My stepmother passed away in October. Wanda and my father were married for 26 years.
I credit her with saving my father’s soul, as she was a devout Christian with a loving heart, and she will be missed. Her favorite time of year was Christmas, and one year I shared a story with her…and she loved it. It’s a story that I share every year with all of you, and even though I thought about writing something different this year, this one is for her.
And although she professed that she couldn’t carry a tune, she loved singing this one. So, this is for you, Wanda. Sing it loudly in heaven. I will miss you.
JOHN PIERPONT died a failure.
He was a failure at school teaching. He was too easy on his students. And so he turned to the legal world for training.
He was a failure as a lawyer. He was too generous to his clients and too concerned about justice to take the cases that brought good fees. The next career he took up was that of dry-goods merchant.
He was a failure as a businessman. He could not charge enough for his goods to make a profit, and was too liberal with credit. In the meantime, he had been writing poetry, and though it was published, he didn’t collect enough royalties to make a living.
He was a failure as a poet. And so he decided to become a minister, went off to Harvard Divinity School, was ordained as minister of the Hollis Street Church in Boston. But his position for Prohibition and against slavery got him crosswise with the influential members of his congregation and he was forced to resign.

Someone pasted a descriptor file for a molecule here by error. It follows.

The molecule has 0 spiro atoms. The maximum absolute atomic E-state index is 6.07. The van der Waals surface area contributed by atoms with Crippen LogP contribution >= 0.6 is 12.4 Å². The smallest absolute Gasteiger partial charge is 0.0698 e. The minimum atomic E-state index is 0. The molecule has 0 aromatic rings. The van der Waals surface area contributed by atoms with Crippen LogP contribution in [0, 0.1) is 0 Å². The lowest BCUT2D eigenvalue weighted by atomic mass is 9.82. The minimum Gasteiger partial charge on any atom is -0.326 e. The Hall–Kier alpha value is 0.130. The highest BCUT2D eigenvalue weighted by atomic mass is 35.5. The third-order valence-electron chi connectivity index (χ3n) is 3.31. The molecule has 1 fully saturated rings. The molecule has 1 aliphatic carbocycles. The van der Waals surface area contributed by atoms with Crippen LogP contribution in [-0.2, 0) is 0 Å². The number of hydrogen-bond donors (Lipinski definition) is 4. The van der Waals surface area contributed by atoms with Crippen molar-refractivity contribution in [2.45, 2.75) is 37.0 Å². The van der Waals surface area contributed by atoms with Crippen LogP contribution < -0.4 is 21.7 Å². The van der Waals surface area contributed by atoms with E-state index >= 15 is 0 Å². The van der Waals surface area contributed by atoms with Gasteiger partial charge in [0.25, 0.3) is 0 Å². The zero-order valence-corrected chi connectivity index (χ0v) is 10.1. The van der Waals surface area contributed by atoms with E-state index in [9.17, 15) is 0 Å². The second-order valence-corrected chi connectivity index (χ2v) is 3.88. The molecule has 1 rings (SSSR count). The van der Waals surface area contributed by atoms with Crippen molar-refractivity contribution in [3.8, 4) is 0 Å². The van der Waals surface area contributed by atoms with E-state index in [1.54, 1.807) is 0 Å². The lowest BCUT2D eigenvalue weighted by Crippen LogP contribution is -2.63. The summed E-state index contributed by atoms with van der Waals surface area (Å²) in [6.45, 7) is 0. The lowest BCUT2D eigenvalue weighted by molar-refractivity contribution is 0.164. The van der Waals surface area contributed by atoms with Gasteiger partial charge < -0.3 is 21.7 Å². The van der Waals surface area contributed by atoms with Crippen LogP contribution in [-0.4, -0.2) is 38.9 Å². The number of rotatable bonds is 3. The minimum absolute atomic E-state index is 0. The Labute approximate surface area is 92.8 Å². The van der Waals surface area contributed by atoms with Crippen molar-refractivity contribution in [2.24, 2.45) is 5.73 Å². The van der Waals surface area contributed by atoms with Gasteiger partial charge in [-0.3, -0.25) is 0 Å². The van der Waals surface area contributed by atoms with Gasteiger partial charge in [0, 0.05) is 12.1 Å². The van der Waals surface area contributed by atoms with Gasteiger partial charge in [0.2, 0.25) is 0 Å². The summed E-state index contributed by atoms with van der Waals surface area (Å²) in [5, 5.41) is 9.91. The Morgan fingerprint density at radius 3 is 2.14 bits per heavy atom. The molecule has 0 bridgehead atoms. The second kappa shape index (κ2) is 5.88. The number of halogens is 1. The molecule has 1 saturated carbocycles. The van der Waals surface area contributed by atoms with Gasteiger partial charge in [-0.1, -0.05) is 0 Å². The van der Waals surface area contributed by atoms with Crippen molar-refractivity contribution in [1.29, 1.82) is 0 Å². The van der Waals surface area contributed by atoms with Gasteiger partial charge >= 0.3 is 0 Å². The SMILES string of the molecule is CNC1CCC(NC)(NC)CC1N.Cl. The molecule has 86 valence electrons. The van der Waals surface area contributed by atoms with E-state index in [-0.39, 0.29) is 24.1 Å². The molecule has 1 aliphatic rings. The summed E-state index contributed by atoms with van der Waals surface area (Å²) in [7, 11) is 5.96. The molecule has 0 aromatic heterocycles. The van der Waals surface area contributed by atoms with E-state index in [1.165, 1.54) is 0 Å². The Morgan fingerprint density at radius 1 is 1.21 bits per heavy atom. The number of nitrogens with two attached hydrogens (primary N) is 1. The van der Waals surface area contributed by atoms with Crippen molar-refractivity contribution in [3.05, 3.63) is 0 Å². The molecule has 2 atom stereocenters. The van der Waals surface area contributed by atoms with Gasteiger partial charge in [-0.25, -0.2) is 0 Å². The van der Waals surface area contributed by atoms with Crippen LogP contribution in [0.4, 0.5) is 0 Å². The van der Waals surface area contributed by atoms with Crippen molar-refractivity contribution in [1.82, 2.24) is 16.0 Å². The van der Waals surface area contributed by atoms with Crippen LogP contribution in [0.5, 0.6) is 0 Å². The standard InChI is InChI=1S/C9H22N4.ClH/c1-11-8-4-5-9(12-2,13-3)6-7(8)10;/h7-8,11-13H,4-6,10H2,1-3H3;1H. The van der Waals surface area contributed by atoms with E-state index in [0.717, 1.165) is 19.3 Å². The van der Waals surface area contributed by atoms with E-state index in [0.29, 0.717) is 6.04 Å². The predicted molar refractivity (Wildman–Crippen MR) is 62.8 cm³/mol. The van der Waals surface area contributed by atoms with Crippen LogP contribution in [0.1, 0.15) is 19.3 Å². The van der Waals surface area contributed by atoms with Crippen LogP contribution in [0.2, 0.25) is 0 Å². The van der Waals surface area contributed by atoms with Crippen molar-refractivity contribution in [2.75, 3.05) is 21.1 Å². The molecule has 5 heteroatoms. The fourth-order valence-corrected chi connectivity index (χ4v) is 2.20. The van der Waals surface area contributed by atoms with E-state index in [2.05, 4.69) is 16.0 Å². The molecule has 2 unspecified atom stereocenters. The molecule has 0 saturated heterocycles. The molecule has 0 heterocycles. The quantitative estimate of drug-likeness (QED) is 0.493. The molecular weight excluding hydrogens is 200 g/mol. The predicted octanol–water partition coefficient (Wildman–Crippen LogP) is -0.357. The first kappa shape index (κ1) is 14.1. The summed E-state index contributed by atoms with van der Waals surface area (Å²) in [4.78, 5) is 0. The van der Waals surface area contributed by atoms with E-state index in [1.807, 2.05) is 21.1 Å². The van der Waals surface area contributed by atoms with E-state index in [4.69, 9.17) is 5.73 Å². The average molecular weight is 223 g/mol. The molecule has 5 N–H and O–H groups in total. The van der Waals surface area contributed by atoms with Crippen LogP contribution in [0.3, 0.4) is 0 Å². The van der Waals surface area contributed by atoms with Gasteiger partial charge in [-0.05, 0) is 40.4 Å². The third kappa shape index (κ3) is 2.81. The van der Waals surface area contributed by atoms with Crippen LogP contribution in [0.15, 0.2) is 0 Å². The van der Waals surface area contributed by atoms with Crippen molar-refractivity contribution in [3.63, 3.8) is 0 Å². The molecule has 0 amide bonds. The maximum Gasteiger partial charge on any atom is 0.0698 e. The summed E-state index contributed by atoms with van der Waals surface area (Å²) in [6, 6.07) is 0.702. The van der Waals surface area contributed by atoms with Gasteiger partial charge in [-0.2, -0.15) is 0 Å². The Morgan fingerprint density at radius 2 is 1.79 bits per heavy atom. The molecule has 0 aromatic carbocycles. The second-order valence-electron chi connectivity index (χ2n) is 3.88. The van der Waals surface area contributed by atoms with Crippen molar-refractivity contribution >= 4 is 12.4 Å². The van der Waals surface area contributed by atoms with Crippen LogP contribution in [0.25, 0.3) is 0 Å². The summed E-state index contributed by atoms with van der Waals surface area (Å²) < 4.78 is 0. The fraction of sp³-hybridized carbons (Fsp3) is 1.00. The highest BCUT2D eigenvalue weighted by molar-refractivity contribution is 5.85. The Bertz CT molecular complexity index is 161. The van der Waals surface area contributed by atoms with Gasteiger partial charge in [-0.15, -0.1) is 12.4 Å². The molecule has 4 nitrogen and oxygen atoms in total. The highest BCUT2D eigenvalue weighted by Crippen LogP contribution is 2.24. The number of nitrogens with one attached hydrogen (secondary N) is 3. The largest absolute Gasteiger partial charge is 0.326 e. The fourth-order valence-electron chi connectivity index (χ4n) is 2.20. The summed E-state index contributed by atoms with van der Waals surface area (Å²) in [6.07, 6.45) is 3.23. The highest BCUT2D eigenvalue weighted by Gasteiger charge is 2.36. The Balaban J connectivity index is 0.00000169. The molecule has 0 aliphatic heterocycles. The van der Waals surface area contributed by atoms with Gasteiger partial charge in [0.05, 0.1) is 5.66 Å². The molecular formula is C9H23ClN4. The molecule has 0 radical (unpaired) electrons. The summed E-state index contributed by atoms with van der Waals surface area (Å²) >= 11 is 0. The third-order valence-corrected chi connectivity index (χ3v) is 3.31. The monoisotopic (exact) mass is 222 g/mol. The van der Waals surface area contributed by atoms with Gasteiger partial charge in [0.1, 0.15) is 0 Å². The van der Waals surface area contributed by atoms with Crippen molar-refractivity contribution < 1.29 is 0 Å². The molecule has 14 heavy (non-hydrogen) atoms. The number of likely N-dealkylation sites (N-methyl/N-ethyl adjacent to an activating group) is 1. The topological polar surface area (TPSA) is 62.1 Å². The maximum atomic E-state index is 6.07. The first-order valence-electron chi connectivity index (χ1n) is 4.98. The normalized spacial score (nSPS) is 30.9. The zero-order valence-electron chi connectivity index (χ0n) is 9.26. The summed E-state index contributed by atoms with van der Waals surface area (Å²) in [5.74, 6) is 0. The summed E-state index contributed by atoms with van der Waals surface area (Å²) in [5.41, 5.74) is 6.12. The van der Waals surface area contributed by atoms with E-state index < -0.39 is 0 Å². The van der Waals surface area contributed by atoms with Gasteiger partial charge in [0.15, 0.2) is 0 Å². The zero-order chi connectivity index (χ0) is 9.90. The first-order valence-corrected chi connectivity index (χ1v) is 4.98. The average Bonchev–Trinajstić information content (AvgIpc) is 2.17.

He was a failure as a minister. Politics seemed a place where he could make some difference, and he was nominated as the Abolition party candidate for governor of Massachusetts. He lost. Undaunted, he ran for Congress under the banner of the Free Soil Party. He lost.
He was a failure as a politician. The Civil War came along, and he volunteered as a chaplain of the 22nd Regiment of the Massachusetts Volunteers. Two weeks later, he quit, having found the task too much of a strain on his health. He was 76 years old. He couldn’t even make it as a chaplain.
Why am I telling you this? Well, in one very important sense, John Pierpont was not a failure. Every year, come December, we celebrate his success. We carry in our hearts and minds a lifelong memorial to him.
It’s a song. It’s a terribly simple song about the simple joy of whizzing through the cold white dark of winters gloom in a sleigh pulled by one horse. And with the company of friends, laughing and singing all the way. No more. No less.
John Pierpont wrote “Jingle Bells.”
To write a song that stands for the simplest joys, to write a song that three or four hundred million people around the world know – a song about something they’ve never done but can imagine – a song that everyone of us, large and small, can hoot out the moment the chord is struck on the piano and the chord is struck in our spirit – well, that’s not failure.
Merry Christmas, happy holidays and may God bless us…everyone!